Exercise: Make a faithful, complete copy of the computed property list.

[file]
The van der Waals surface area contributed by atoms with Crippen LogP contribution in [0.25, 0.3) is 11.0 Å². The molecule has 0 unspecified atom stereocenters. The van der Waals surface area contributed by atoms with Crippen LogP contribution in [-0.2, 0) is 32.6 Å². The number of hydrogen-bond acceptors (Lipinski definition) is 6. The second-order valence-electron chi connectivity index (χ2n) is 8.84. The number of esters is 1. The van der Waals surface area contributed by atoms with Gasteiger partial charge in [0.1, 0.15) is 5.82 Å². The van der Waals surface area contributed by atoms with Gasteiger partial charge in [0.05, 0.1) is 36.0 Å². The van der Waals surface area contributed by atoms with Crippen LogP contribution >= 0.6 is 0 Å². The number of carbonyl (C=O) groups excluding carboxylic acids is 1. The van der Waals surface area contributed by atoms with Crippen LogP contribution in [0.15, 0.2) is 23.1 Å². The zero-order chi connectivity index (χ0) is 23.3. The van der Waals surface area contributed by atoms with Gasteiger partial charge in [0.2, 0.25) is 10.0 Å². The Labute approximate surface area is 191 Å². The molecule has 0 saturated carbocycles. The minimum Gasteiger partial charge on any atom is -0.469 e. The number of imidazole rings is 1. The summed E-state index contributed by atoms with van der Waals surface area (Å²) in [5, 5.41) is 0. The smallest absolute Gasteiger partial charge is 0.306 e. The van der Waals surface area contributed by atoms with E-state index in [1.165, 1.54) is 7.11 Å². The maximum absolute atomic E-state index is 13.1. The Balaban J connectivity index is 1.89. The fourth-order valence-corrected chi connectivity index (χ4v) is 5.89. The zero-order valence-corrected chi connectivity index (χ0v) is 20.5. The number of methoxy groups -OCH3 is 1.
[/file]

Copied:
The van der Waals surface area contributed by atoms with Crippen LogP contribution in [0.25, 0.3) is 11.0 Å². The molecule has 0 unspecified atom stereocenters. The van der Waals surface area contributed by atoms with Crippen LogP contribution in [-0.2, 0) is 32.6 Å². The number of hydrogen-bond acceptors (Lipinski definition) is 6. The second-order valence-electron chi connectivity index (χ2n) is 8.84. The number of esters is 1. The van der Waals surface area contributed by atoms with Gasteiger partial charge in [0.1, 0.15) is 5.82 Å². The van der Waals surface area contributed by atoms with Gasteiger partial charge in [0.05, 0.1) is 36.0 Å². The van der Waals surface area contributed by atoms with Crippen LogP contribution >= 0.6 is 0 Å². The number of carbonyl (C=O) groups excluding carboxylic acids is 1. The van der Waals surface area contributed by atoms with Crippen LogP contribution in [0.15, 0.2) is 23.1 Å². The zero-order chi connectivity index (χ0) is 23.3. The van der Waals surface area contributed by atoms with Gasteiger partial charge in [0.2, 0.25) is 10.0 Å². The Labute approximate surface area is 191 Å². The molecule has 0 saturated carbocycles. The minimum Gasteiger partial charge on any atom is -0.469 e. The number of imidazole rings is 1. The summed E-state index contributed by atoms with van der Waals surface area (Å²) in [5, 5.41) is 0. The smallest absolute Gasteiger partial charge is 0.306 e. The van der Waals surface area contributed by atoms with E-state index in [1.165, 1.54) is 7.11 Å². The maximum absolute atomic E-state index is 13.1. The Balaban J connectivity index is 1.89. The fourth-order valence-corrected chi connectivity index (χ4v) is 5.89. The zero-order valence-corrected chi connectivity index (χ0v) is 20.5. The number of methoxy groups -OCH3 is 1.